Blackleg is an endogenous acute infection that principally affects cattle. Blackleg is generally fatal bacterial diseases of young cattle or sheep of any age. The disease is caused by Clostridium chauvoei, an anaerobic spore forming bacterium seen as an acute, localized inflammation of muscle tissue due to growth of the blackleg organisms. This followed by generalized toxemia or poisoning of the animal causing rapid death. The disease is widely distributed in the world. Blackleg can occur at any time of the year; more loss of cattle is seen during warm months of the year. Blackleg has been found in cattle as young as two-month-old, most loss occur in cattle, the best conditioned animals, where there is an abundance of feed.
It is prevented by vaccination when out breaks occur; in early stage of the disease it is treated by antibiotic mostly penicillin is effective treatment to the disease. Control of this disease is based on stringent husbandry measures and scheduled vaccination plan. In recent years, the major virulence factors of C. chauvoei have been discovered and described. However, the pathogenesis of blackleg in cattle and, circulation of the pathogen from point of entry to target tissues is yet not fully elucidated. Therefore, the objectives of this paper are to summarizes the latest review of literature that significantly contributed for understanding the disease in cattle and provides a foundation to preventive strategies.
Blackleg has been recognized as a livestock disease since before medieval times, and today we often use the term loosely to describe several diseases caused by organisms in the Clostridium class of bacteria. However, there are more than 60 different types of Clostridium bacteria, and not all cause disease. What we commonly call blackleg is a highly fatal infection caused by Clostridium chauvoei, resulting in a gas gangrene in the muscle of young cattle, usually occurring between 4 months and 2 years of age. Blackleg seldom affects cattle older than 2 years of age, most likely due to immunity induced by vaccines or natural exposure. However, sporadic cases do occur in cattle older than 2 years and are often associated with the reuse of needles for multiple injections. Blackleg can also be a problem in cattle less than 4 months old that do not receive adequate passive immunity through colostrum. Some of the other clostridial diseases are not as restricted to younger animals as is seen with blackleg.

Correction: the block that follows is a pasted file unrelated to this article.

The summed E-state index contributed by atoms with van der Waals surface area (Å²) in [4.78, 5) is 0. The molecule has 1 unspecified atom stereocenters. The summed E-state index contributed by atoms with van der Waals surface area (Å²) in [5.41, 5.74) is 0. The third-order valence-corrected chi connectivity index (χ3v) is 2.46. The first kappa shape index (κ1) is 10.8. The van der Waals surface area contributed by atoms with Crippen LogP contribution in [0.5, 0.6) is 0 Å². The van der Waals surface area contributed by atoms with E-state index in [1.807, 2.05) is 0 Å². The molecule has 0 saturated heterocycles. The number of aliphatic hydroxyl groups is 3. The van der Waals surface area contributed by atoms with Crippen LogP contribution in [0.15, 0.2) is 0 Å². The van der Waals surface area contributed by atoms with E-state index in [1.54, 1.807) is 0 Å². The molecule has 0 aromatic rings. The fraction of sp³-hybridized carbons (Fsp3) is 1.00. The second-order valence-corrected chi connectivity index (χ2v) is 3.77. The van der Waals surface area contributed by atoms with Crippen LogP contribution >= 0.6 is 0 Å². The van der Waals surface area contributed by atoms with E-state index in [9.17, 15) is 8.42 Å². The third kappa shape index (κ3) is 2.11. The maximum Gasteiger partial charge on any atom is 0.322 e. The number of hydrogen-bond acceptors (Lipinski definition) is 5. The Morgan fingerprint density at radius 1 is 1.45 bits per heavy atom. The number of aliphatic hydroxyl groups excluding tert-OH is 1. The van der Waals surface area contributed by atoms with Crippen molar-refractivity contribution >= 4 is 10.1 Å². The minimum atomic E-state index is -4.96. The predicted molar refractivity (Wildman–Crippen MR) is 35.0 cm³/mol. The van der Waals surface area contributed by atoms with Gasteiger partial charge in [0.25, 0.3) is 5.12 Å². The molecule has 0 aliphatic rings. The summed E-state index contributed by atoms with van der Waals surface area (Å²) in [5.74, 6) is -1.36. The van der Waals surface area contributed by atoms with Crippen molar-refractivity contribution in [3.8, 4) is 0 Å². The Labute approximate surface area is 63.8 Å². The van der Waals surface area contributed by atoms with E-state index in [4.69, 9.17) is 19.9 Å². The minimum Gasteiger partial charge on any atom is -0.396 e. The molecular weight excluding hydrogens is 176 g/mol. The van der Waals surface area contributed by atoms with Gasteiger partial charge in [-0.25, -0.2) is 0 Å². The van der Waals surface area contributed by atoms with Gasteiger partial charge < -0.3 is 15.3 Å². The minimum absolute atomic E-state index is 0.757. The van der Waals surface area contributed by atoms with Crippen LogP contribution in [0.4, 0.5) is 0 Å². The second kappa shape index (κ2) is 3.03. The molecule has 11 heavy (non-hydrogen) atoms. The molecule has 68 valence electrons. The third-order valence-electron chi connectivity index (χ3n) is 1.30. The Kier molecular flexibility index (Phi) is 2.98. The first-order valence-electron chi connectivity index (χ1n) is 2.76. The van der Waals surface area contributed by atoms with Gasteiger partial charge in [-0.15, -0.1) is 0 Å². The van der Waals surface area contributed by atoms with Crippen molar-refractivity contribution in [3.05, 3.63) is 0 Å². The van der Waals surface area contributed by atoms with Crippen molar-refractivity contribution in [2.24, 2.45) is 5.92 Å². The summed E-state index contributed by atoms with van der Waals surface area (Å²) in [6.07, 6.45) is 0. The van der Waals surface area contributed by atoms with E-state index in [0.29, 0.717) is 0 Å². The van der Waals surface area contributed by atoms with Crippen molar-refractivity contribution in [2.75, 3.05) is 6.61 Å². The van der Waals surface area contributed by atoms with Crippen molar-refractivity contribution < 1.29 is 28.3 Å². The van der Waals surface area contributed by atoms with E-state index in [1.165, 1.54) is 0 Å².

Dosage & Administration
The vaccine should be administered by subcutaneous injection in the lateral side of the upper neck observing aseptic precautions.
Cattle and sheep: 2 ml/dose.
- Two injections separated by an interval of 3-4 weeks to animals from 3 months of age onwards.
- Immunisation to be completed 2-3 weeks before the period of risk.
- Revaccination with a single booster injection 2-3 weeks before the period of risk.
- The interval for booster injections should be no more than 12 months.
- Two injections should be given, preferably separated by an interval of at least 6 weeks, with the second vaccination being given 3-4 weeks before lambing.
- ubsequent pregnancies: a single booster injection 3-4 weeks before lambing.
- Ewes can be vaccinated during late pregnancy.
- Lambs may be vaccinated from 3 weeks of age onwards: two injections with an interval of 3-4 weeks to be completed 2-3 weeks before the period of risk.
Prices of Black Leg Injection For Cattle
$25.49 – $80.49